I ask her why she shows no interest in this terrible period of history which struck her so mercilessly – and so literally – when she was younger. She shrugs her shoulders. So much for the Somme and Verdun and Gallipoli and the nine million military dead of the Great War and the Last Post just down the road in Ypres. But I rather suspect Maité is right. Her boutique and her home-made clothes sound a far better future than an examination of the awful mud upon which her village of Bovekerke was rebuilt after the War to End All Wars.

News
people'It can last and it's terrifying'
Sport
Danny Welbeck's Manchester United future is in doubt
footballGunners confirm signing from Manchester United
Sport
footballStriker has moved on loan for the remainder of the season
Sport
footballFeaturing Bart Simpson
PROMOTED VIDEO
News
ebooksAn unforgettable anthology of contemporary reportage
New Articles
Olivia Colman topped the list of the 30 most influential females in broadcasting
tv
News
Kelly Brook
peopleA spokesperson said the support group was 'extremely disappointed'
News
The five geckos were launched into space to find out about the effects of weightlessness on the creatures’ sex lives
i100
Life and Style
techIf those brochure kitchens look a little too perfect to be true, well, that’s probably because they are
Sport
Andy Murray celebrates a shot while playing Jo-Wilfried Tsonga
TennisWin sets up blockbuster US Open quarter-final against Djokovic
Arts and Entertainment
Hare’s a riddle: Kit Williams with the treasure linked to Masquerade
booksRiddling trilogy could net you $3m
Arts and Entertainment
Alex Kapranos of Franz Ferdinand performs live
music Pro-independence show to take place four days before vote
News
news Video - hailed as 'most original' since Benedict Cumberbatch's
News
i100
Life and Style
The longer David Sedaris had his Fitbit, the further afield his walks took him through the West Sussex countryside
lifeDavid Sedaris: What I learnt from my fitness tracker about the world
Arts and Entertainment
Word master: Self holds up a copy of his novel ‘Umbrella’
booksUnlike 'talented mediocrity' George Orwell, you must approach this writer dictionary in hand
News
i100
Latest stories from i100
Have you tried new the Independent Digital Edition apps?
Independent Dating
and  

By clicking 'Search' you
are agreeing to our
Terms of Use.

iJobs Job Widget
iJobs General

SQL Implementation Consultant (VB,C#, SQL, Java, Eclipse, integ

£40000 - £50000 per annum + benefits+bonus+package: Harrington Starr: SQL Impl...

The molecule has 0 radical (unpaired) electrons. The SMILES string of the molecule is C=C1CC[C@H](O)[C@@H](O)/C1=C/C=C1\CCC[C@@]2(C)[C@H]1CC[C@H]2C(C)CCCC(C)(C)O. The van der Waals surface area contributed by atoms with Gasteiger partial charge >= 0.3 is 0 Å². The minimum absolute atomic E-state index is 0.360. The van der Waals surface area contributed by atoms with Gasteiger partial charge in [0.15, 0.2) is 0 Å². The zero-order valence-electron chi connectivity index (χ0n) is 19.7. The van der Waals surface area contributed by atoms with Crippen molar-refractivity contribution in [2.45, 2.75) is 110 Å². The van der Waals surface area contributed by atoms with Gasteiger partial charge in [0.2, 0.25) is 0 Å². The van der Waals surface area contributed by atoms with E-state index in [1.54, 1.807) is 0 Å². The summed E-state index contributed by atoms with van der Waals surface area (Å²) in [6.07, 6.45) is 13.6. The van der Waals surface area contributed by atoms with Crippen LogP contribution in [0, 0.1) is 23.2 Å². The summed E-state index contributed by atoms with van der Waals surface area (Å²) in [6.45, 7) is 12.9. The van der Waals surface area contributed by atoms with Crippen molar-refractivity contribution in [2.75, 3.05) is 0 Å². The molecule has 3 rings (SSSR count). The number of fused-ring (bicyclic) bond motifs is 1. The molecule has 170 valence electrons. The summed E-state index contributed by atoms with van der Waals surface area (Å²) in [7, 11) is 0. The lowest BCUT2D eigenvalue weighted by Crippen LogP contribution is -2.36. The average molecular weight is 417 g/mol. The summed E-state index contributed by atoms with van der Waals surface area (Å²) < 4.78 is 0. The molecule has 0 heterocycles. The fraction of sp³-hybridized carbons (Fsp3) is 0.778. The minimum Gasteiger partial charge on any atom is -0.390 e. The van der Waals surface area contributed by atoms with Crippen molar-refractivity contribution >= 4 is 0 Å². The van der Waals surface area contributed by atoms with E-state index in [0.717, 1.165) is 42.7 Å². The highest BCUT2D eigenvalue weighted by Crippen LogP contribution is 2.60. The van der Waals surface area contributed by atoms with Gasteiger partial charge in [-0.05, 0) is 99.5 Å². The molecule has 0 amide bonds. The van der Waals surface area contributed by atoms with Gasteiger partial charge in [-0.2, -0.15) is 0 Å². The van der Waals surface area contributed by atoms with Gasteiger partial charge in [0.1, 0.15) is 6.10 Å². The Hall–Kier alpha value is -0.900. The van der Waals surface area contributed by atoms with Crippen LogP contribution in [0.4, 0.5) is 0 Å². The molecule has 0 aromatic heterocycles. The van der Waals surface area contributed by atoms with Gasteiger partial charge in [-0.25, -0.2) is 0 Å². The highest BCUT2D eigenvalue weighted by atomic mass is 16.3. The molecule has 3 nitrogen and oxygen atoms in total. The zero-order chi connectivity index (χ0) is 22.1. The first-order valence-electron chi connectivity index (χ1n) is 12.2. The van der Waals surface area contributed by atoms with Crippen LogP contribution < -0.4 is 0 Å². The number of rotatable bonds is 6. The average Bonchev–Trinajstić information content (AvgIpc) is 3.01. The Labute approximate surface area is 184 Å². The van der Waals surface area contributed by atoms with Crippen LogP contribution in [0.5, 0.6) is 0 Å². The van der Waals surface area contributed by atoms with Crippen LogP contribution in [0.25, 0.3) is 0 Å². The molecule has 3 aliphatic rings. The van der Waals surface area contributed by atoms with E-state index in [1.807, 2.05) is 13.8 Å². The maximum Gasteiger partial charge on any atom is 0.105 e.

SQL Technical Implementation Consultant (Java, BA, Oracle, VBA)

£45000 - £55000 per annum + Benefits + Bonus: Harrington Starr: SQL Technical ...

Head of IT (Windows, Server, VMware, SAN, Fidessa, Equities)

£85000 per annum: Harrington Starr: Head of IT (Windows, Server, VMware, SAN, ...

Lead C# Developer (.Net, nHibernate, MVC, SQL) Surrey

£55000 - £60000 per annum + Benefits + Bonus: Harrington Starr: Lead C# Develo...

Day In a Page

'I’ll tell you what I would not serve - lamb and potatoes': US ambassador hits out at stodgy British food served at diplomatic dinners

'I’ll tell you what I would not serve - lamb and potatoes'

US ambassador hits out at stodgy British food
Radio Times female powerlist: A 'revolution' in TV gender roles

A 'revolution' in TV gender roles

Inside the Radio Times female powerlist
Endgame: James Frey's literary treasure hunt

James Frey's literary treasure hunt

Riddling trilogy could net you $3m
Fitbit: Because the tingle feels so good

Fitbit: Because the tingle feels so good

What David Sedaris learnt about the world from his fitness tracker
Saudis risk new Muslim division with proposal to move Mohamed’s tomb

Saudis risk new Muslim division with proposal to move Mohamed’s tomb

Second-holiest site in Islam attracts millions of pilgrims each year
Alexander Fury: The designer names to look for at fashion week this season

The big names to look for this fashion week

This week, designers begin to show their spring 2015 collections in New York
Will Self: 'I like Orwell's writing as much as the next talented mediocrity'

'I like Orwell's writing as much as the next talented mediocrity'

Will Self takes aim at Orwell's rules for writing plain English
Meet Afghanistan's middle-class paint-ballers

Meet Afghanistan's middle-class paint-ballers

Toy guns proving a popular diversion in a country flooded with the real thing
Al Pacino wows Venice

Al Pacino wows Venice

Ham among the brilliance as actor premieres two films at festival
Neil Lawson Baker interview: ‘I’ve gained so much from art. It’s only right to give something back’.

Neil Lawson Baker interview

‘I’ve gained so much from art. It’s only right to give something back’.
The other Mugabe who is lining up for the Zimbabwean presidency

The other Mugabe who is lining up for the Zimbabwean presidency

Wife of President Robert Mugabe appears to have her sights set on succeeding her husband
The model of a gadget launch: Cultivate an atmosphere of mystery and excitement to sell stuff people didn't realise they needed

The model for a gadget launch

Cultivate an atmosphere of mystery and excitement to sell stuff people didn't realise they needed
Alice Roberts: She's done pretty well, for a boffin without a beard

She's done pretty well, for a boffin without a beard

Alice Roberts talks about her new book on evolution - and why her early TV work drew flak from (mostly male) colleagues
Get well soon, Joan Rivers - an inspiration, whether she likes it or not

Get well soon, Joan Rivers

She is awful. But she's also wonderful, not in spite of but because of the fact she's forever saying appalling things, argues Ellen E Jones
Doctor Who Into the Dalek review: A classic sci-fi adventure with all the spectacle of a blockbuster

A fresh take on an old foe

Doctor Who Into the Dalek more than compensated for last week's nonsensical offering